“Now every gambler knows, the secret to surviving, is knowing what to throw away, and knowing what to keep!” So sings Kenny Rogers, in his classic 70’s hit The Gambler  – and Rogers is right, of course. But the secret to casino survival isn’t just about knowing when to fold your cards, or when to press your bet. It isn’t only about blackjack strategy or understanding the house edge. For a black belt in casino survival, what you really need to do is avoid irritating the dealer.

Your dealer is probably working her third sixteen-hour shift in a row, and she’s not sure when she last got more than five hours’ sleep. She went to the pub next door at 9 o’clock, when the day shift ended, and downed two large glasses of wine in an hour, before coming back to work the night shift. Now she’s standing on blackjack, dealing to you, when what she really wants to do is go on a break and shovel down some Shepherd’s Pie. She’d also like to go to the toilet, and smoke a cigarette – and when does she gets a break, she’ll do all this in less than twenty minutes, because that’s how long she’s got.

You can trust me on this, because I was that dealer. For over a decade, I worked in various London casinos, dealing blackjack, roulette, poker and punto banco. I was often on a double shift, I habitually had a hangover, and I was typically very tired. I know that most of the other dealers were too. So, no matter how brilliant you are at basic strategy, or how accurate you are at predicting the section of the wheel on roulette, if you want to win, you need the dealers on your side. Their capacity for patience and goodwill is already threadbare at best, so unless you want the hive mind of the gaming staff hoping you lose all your money, make sure you don’t do any of the following…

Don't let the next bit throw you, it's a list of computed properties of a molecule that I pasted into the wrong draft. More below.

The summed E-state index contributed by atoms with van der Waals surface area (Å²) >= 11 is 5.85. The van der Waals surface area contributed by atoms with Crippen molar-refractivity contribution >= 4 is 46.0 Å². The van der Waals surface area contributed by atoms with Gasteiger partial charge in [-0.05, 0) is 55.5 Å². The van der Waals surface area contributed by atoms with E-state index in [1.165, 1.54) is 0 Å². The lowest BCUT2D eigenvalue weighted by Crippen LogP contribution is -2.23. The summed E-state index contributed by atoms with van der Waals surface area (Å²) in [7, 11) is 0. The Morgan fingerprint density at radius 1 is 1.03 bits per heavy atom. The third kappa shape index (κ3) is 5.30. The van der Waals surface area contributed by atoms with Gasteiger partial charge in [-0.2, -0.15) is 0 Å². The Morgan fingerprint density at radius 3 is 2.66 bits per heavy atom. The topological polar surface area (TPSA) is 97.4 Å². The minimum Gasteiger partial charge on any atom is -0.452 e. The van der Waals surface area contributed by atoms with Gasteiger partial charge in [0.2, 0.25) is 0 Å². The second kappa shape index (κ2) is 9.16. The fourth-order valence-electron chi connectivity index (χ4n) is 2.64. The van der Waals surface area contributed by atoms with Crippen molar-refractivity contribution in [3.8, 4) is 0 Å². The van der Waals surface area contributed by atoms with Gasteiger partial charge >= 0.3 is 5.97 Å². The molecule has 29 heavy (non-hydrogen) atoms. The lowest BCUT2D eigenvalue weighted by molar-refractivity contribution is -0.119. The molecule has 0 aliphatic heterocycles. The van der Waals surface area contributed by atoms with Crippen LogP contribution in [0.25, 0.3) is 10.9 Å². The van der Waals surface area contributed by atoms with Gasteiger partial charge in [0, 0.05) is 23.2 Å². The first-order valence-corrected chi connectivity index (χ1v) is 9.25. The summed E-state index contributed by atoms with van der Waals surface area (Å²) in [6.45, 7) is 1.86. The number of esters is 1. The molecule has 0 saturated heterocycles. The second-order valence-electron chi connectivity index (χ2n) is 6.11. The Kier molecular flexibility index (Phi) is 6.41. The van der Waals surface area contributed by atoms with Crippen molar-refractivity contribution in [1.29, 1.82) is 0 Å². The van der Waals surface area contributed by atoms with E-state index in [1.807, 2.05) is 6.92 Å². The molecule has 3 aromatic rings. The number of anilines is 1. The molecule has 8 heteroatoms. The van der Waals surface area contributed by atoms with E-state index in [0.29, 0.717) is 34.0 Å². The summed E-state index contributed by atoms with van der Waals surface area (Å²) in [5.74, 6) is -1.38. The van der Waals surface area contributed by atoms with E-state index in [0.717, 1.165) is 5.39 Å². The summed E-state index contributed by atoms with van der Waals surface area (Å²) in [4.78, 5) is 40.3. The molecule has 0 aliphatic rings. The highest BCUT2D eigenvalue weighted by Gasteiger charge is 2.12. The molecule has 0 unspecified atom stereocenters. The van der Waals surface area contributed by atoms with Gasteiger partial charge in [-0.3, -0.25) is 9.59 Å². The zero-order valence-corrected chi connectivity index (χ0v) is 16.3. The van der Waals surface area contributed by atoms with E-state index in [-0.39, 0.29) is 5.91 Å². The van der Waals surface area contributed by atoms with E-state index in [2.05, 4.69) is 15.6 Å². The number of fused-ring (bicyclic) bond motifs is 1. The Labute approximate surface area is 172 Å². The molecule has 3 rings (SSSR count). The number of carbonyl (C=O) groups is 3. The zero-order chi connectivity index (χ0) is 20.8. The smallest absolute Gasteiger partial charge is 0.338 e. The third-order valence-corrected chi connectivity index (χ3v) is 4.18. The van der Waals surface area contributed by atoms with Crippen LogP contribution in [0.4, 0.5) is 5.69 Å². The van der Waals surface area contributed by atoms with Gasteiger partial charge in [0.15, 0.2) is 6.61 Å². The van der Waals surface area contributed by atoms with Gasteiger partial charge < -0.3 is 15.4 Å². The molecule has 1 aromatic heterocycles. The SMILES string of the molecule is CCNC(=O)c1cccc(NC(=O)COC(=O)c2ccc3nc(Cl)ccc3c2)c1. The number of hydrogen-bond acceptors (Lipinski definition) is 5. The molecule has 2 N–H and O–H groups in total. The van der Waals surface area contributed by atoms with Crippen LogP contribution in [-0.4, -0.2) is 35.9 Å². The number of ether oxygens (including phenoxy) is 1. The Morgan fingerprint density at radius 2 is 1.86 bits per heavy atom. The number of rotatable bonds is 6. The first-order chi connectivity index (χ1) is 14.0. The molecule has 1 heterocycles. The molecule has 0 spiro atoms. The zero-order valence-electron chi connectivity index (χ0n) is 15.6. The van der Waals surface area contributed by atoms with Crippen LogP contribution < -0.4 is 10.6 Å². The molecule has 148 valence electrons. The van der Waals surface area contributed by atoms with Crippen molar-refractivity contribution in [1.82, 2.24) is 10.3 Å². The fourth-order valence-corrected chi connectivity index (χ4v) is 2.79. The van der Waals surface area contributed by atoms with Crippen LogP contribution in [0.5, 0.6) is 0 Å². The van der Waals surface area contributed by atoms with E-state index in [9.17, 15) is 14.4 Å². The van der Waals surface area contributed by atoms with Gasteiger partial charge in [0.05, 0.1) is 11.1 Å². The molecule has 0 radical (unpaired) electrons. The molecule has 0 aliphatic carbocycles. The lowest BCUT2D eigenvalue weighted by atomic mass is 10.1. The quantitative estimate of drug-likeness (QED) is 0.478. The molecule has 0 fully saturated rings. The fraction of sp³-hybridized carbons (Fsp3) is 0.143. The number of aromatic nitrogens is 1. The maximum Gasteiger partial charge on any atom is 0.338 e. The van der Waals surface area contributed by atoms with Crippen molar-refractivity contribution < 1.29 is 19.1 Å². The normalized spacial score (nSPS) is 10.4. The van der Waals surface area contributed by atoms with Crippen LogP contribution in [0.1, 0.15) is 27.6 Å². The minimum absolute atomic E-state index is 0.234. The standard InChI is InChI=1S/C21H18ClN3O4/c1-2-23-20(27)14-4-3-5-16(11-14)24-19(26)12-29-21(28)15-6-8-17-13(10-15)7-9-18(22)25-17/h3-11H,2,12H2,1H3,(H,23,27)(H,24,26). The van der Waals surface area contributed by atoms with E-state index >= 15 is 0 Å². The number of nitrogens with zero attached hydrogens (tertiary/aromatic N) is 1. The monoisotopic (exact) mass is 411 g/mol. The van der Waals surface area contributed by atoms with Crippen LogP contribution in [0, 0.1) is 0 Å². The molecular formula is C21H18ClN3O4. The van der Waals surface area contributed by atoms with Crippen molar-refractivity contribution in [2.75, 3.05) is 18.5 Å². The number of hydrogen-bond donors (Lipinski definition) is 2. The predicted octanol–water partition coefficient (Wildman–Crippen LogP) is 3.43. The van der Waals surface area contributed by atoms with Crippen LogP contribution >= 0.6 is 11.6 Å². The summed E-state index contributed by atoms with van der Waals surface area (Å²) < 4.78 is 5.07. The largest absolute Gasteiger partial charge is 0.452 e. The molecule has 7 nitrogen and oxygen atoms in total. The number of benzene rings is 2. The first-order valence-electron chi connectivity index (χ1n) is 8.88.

“They’d eat chicken wings with their mouths open, and when you took their losing bets off the layout, their chips would be stuck together with chicken,” says Ed. “They’d have sweet and sour sauce on their fingers and they’d get it all over the table,” he adds, sounding traumatised. Jack recalls noodles and shark fin soup getting all over the layout, and Paige is pained by punters spitting food across the table. “They eat fish goujons – the stink of them!” she says, “genuinely, it’s vile!” But it’s not just the smell, or the flecks of food in her face, “it’s the mess!” she says, thinking of the greasy lamb chop lollipops (ie meat-on-a-stick) dripping all over the baize. “The cards and the chips get stuck together. You have to separate each chip and clean them with tissues,” says Paige, “it holds up the whole game!” But drinks are alright, right? No. Do not put your drink on the gaming table – ever. “A woman spilled an entire glass of wine over my table once,” says Jack, “there’s nothing nastier than soggy felt!” So keep your drink away from the layout, and eat your triple-fried chips in the restaurant. Just because you can eat at the gaming tables, it doesn’t mean you should.